Pharrell Williams’ new private school will serve low-income students at no cost

Pharrell Williams’ nonprofit plans to open a group of small private schools for students from low-income families, the first of which will be in Norfolk, Va.

Editor’s note: This commentary from redefinED guest blogger Denisha Merriweather, director of Family Engagement at the American Federation for Children and founder of Black Minds Matter, appeared last week on project forever free.

This month, Pharrell Williams joined the club of Black celebrities who’ve launched K-12 schools. YELLOWHAB, a new network of private schools in Norfolk, Virginia, will serve lower-income students at no cost. Pharrell’s choice to use his brand, influence, and resources to create private schools will give him 100% autonomy to customize each school for the needs of his students. 

Pharrell can hire his own teachers, customize curricula, and implement support services for students. Tuition is the biggest barrier of entry into private schools for parents with limited means in Norfolk; so, Pharrell has marshalled his resources to provide a tuition-free learning environment for families. Every child deserves access to a high-quality education of their parents’ choice, and I am thrilled to see Pharrell adding to the education options in Norfolk, despite the sometimes polarizing political nature of school choice. 

Last year, I founded a national movement called Black Minds Matter to bring attention to the inequities in the education system that eerily resemble the institutional injustices of our criminal justice system. Lower-income families, many of whom are Black, are too often shackled to the public school-to-prison pipeline with no hope for relief. While I cannot presume to know precisely what motivated Pharrell to launch this venture, I’ve yet to meet a Black man or woman who doesn’t recognize the existing system fails too many kids.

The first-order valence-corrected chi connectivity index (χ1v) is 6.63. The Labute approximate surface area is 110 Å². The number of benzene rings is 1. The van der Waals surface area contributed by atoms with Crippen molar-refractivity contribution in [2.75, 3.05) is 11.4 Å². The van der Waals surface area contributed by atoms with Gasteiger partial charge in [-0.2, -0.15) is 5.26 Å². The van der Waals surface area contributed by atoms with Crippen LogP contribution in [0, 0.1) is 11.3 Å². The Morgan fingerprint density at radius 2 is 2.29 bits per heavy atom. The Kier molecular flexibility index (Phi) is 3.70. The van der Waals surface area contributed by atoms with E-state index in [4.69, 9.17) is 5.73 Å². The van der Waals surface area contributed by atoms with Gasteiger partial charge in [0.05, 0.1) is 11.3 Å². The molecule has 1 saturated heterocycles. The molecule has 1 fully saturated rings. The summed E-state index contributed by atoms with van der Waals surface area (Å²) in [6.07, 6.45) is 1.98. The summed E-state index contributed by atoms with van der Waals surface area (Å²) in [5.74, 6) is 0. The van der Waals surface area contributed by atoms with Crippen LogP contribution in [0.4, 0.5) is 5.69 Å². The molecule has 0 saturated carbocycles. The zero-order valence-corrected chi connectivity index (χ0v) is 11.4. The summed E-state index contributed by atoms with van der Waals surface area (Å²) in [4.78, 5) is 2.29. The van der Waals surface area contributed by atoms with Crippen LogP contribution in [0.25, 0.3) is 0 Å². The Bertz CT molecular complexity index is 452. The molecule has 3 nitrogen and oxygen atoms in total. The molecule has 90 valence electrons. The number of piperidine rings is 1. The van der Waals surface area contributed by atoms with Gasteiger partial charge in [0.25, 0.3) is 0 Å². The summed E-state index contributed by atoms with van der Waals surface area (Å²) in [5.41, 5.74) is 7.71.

I like to think of the celebrities who’ve launched schools in America as an army committed to making a real difference in the lives of students. Many have rags-to-riches stories that have inspired us all to persevere through the hardships and struggles we’ve faced. The impact their schools make will last far longer than celebrity apparel or sports programs. 

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One Comment

  1. There is a high risk of declining academic performance for students with learning difficulties; many students may not return to school, which will increase the incidence of “educational poverty” and could lead to a decline in the future productivity of an entire generation. https://essaysdiscounts.com/ offers the best coupons for essay writing services.